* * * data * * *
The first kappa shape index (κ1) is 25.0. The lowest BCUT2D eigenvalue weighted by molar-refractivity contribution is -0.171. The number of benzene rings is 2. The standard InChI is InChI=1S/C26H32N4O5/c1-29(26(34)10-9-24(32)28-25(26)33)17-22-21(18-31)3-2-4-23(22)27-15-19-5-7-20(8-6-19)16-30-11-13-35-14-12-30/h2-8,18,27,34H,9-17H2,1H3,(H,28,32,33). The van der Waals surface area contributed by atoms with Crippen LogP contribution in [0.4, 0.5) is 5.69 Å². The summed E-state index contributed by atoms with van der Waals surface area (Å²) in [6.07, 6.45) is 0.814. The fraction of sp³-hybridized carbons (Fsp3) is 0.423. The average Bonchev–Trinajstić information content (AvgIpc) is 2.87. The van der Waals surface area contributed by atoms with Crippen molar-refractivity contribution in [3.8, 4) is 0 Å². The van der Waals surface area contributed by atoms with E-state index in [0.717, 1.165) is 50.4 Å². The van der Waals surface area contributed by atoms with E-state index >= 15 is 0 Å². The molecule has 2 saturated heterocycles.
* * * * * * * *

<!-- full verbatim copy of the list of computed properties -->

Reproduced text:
The first kappa shape index (κ1) is 25.0. The lowest BCUT2D eigenvalue weighted by molar-refractivity contribution is -0.171. The number of benzene rings is 2. The standard InChI is InChI=1S/C26H32N4O5/c1-29(26(34)10-9-24(32)28-25(26)33)17-22-21(18-31)3-2-4-23(22)27-15-19-5-7-20(8-6-19)16-30-11-13-35-14-12-30/h2-8,18,27,34H,9-17H2,1H3,(H,28,32,33). The van der Waals surface area contributed by atoms with Crippen LogP contribution in [0.4, 0.5) is 5.69 Å². The summed E-state index contributed by atoms with van der Waals surface area (Å²) in [6.07, 6.45) is 0.814. The fraction of sp³-hybridized carbons (Fsp3) is 0.423. The average Bonchev–Trinajstić information content (AvgIpc) is 2.87. The van der Waals surface area contributed by atoms with Crippen molar-refractivity contribution in [3.8, 4) is 0 Å². The van der Waals surface area contributed by atoms with E-state index in [0.717, 1.165) is 50.4 Å². The van der Waals surface area contributed by atoms with E-state index >= 15 is 0 Å². The molecule has 2 saturated heterocycles.